Wednesday, September 3, 2008

Stop the NL Cy Young Madness

The NL Cy Young madness needs to end. Now. People in the mainstream media and here on the internet need to stop calling Brandon Webb the NL Cy Young Award winner or the favorite to win the award.

Brandon Webb has definitely had a great year but to call him the NL's best pitcher is just ludicrous, especially since he may not even be the best pitcher on his own team.

There is a case to be made that Danny Haren, not Brandon Webb, is the best pitcher on the Arizona Diamondbacks. Webb may boast an impressive 19-6 record compared to Haren's 14-7 but that is one of the only clear cut advantages Mr. Webb has over Mr. haren.

In just about every statistical category, they are close:

IP: Webb: 192.0, Haren: 190.3
H: Webb: 174, Haren: 154
BB: Webb: 51, Haren: 30
WHIP: Webb: 1.172, Haren: 1.091
SO: Webb: 160, Haren: 176
K/BB: Webb: 3.13, Haren: 5.86
K/9: Webb: 7.50, Haren: 8.52
ERA: Webb 3.19, Haren: 3.24
BB/9: Webb: 2.39, Haren: 1.45
H/9: Webb: 8.16, Haren: 8.37
MO/9: Webb: 10.55, Haren: 9.82
AVG: Webb: .241, Haren: .244
OBP: Webb: .296, Haren: .279
SLG: Webb: .335, Haren: .375
OPS: Webb: .631, Haren: .655
BABIP: Webb: .290, Haren: .301

So they're close in just about everything. Webb gets the advantage in innings, hits per nine innings, BAA, SLGA, and OPSA, with Haren taking the rest. It's interesting to note that even though he has a higher SLGA, OPSA, and allows more hits per nine, Danny Haren, he allows fewer base-runners per nine innings than his counterpart, Brandon Webb, 9.82 to 10.55.

As you can see, I used all "traditional" stats, with the exception of one: Batting Average on Balls in Play, or BABIP. I like to use this stat as a sort of crutch to see how lucky a pitcher is getting. WHIP can also be used this way: a pitcher with a low ERA but high WHIP is getting lucky (see: Diasuke Matsuzaka). The average BABIP for the league is about .300. That means that anyone who has a BABIP of or around .300 is essentially "breaking even" in terms of luck. Anything above .300 signifies that a pitcher is getting bad luck and anything below .300 shows that a pitcher is getting good luck. Anyway, it's not a huge variation, but Webb is coming in at a .290 clip on BABIP, whereas Haren comes in at .301, thus breaking even. Webb seems to be getting a little lucky.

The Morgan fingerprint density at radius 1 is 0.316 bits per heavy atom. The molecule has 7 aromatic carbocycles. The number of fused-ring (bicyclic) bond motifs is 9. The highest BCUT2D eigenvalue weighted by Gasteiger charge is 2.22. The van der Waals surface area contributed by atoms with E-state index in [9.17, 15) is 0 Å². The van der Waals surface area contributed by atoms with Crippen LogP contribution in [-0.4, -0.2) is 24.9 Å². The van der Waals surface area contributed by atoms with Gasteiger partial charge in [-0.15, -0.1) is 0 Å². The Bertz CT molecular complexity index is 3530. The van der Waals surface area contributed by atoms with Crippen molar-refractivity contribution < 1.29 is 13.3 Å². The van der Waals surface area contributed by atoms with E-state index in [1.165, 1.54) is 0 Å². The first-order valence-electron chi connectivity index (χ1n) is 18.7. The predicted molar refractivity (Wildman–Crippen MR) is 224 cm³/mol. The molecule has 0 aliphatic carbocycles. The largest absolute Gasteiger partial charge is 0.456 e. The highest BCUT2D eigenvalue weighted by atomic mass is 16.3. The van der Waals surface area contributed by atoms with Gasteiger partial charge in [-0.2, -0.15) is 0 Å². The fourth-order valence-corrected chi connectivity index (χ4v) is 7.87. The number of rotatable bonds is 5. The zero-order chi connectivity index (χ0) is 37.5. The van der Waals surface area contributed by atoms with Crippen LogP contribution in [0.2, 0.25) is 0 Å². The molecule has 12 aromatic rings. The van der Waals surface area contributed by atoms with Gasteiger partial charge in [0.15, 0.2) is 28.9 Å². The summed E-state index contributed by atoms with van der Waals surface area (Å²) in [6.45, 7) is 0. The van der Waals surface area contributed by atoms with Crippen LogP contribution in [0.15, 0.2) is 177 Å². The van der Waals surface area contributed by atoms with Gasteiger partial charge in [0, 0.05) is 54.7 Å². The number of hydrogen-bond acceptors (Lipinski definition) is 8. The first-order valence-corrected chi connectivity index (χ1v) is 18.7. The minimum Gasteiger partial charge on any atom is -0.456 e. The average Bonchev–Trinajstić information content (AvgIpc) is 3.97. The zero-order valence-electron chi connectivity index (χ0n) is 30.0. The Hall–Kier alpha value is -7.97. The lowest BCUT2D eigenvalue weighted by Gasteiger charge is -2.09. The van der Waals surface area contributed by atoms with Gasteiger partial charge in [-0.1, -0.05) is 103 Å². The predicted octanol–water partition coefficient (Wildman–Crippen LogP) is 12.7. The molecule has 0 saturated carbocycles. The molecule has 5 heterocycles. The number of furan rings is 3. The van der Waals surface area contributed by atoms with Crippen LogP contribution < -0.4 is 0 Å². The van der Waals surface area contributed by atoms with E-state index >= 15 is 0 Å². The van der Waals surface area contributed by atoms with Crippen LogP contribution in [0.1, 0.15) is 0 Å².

Haren's ERA might be a little higher than Webb's, but his lower WHIP, and sweep of the "per-nine" categories makes him the better choice, in my opinion. What's more, Haren leads the league with his 1.45 BB/9 and his 5.86 K/BB. Webb leads in wins and games started--I'll take BB/9 and K/BB over wins and starts.

With how close these are, it's a wonder how anyone can have Webb as the clear cut favorite to win the Cy Young. In my opinion, he doesn't even win his TEAM'S Cy Young Award, much less the entire National League's. It seems that Webb's lofty 19 win total is what's garnering him so much praise. If he had Danny Haren's win total, no one would be saying anything about his Cy Young candidacy. Wins suck.

Who, then, if not Webb, should be the NL Cy Young winner? The answer to that one is Tim Lincecum. He has blossomed into a true pitching star despite his yet-to-hit-puberty frame and funky mechanics and should be rewarded for his absolutely brilliant performance this season on an absolutely awful, awful baseball team.

Here are Tim Linecum's numbers:

IP: 190.3
H: 154
BB: 72
WHIP: 1.187
SO: 210
K/BB: 3.00
K/9: 10.22
ERA: 2.60
BB/9: 3.41
H/9: 7.28
MO/9: 10.66
AVG: .222
OBP: .298
SLG: .316
OPS: .614
BABIP: .306

Webb may have the control edge (BB/9, K/BB, WHIP, OBPA), but Lincecum's .222 BAA and league leading 210 strikeouts are just dominating and neutralize his higher walk total. And despite those walks, his WHIP still comes in at a great 1.187 and he's obviously not letting those runners score, as evidenced by the league leading 2.60 ERA.

What Lincecum doesn't have, like Haren, is the win total to be considered in the running: he only has 15 wins to Webb's 19. A lower win total usually means a lower vote total from the Baseball Writers. The irony here is that Lincecum actually has a better winning percentage than his Arizona counterpart, .833-.760. Lincecum, had he received proper run support, could have 23 wins by now. How is that possible? Well, Tim Lincecum has had EIGHT games this year in which he's recorded a quality start (at least six innings pitched with no more than three earned runs allowed) and gotten nothing for it, with the game resulting in either a no decision or a loss.

In my perfect baseball world, Tim Lincecum is the 2008 NL Cy Young winner. Hopefully, the Baseball Writers see it that way and the Brandon Webb madness stops.


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